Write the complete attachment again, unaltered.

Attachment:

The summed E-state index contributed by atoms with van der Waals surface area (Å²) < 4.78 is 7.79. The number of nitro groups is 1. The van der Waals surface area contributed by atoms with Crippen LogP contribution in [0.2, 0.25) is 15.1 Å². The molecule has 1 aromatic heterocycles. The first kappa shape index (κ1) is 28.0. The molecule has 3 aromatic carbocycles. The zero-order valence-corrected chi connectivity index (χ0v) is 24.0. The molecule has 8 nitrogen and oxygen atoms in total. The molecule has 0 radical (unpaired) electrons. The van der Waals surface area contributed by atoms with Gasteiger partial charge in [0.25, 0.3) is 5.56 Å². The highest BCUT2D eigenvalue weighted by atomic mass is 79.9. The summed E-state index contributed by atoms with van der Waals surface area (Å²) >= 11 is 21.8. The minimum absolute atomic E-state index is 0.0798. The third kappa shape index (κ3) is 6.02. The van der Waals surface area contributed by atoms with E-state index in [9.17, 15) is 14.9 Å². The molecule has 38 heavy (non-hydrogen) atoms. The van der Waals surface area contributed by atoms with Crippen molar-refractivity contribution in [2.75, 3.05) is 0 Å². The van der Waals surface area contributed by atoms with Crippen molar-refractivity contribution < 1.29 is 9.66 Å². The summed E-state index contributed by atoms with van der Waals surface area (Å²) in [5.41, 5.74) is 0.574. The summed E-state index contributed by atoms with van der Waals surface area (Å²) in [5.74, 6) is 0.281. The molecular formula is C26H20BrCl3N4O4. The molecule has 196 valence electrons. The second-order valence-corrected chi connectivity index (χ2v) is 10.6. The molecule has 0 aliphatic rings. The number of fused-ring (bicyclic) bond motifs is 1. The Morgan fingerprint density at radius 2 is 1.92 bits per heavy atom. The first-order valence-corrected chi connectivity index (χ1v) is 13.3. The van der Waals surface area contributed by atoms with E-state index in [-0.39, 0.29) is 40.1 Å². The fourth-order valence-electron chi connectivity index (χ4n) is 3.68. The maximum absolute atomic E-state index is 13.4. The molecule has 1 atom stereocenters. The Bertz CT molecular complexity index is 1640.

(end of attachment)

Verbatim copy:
The summed E-state index contributed by atoms with van der Waals surface area (Å²) < 4.78 is 7.79. The number of nitro groups is 1. The van der Waals surface area contributed by atoms with Crippen LogP contribution in [0.2, 0.25) is 15.1 Å². The molecule has 1 aromatic heterocycles. The first kappa shape index (κ1) is 28.0. The molecule has 3 aromatic carbocycles. The zero-order valence-corrected chi connectivity index (χ0v) is 24.0. The molecule has 8 nitrogen and oxygen atoms in total. The molecule has 0 radical (unpaired) electrons. The van der Waals surface area contributed by atoms with Gasteiger partial charge in [0.25, 0.3) is 5.56 Å². The highest BCUT2D eigenvalue weighted by atomic mass is 79.9. The summed E-state index contributed by atoms with van der Waals surface area (Å²) >= 11 is 21.8. The minimum absolute atomic E-state index is 0.0798. The third kappa shape index (κ3) is 6.02. The van der Waals surface area contributed by atoms with E-state index in [9.17, 15) is 14.9 Å². The molecule has 38 heavy (non-hydrogen) atoms. The van der Waals surface area contributed by atoms with Crippen molar-refractivity contribution in [2.75, 3.05) is 0 Å². The van der Waals surface area contributed by atoms with Crippen molar-refractivity contribution < 1.29 is 9.66 Å². The summed E-state index contributed by atoms with van der Waals surface area (Å²) in [5.41, 5.74) is 0.574. The summed E-state index contributed by atoms with van der Waals surface area (Å²) in [5.74, 6) is 0.281. The molecular formula is C26H20BrCl3N4O4. The molecule has 196 valence electrons. The second-order valence-corrected chi connectivity index (χ2v) is 10.6. The molecule has 0 aliphatic rings. The number of fused-ring (bicyclic) bond motifs is 1. The Morgan fingerprint density at radius 2 is 1.92 bits per heavy atom. The first-order valence-corrected chi connectivity index (χ1v) is 13.3. The van der Waals surface area contributed by atoms with E-state index in [-0.39, 0.29) is 40.1 Å². The fourth-order valence-electron chi connectivity index (χ4n) is 3.68. The maximum absolute atomic E-state index is 13.4. The molecule has 1 atom stereocenters. The Bertz CT molecular complexity index is 1640.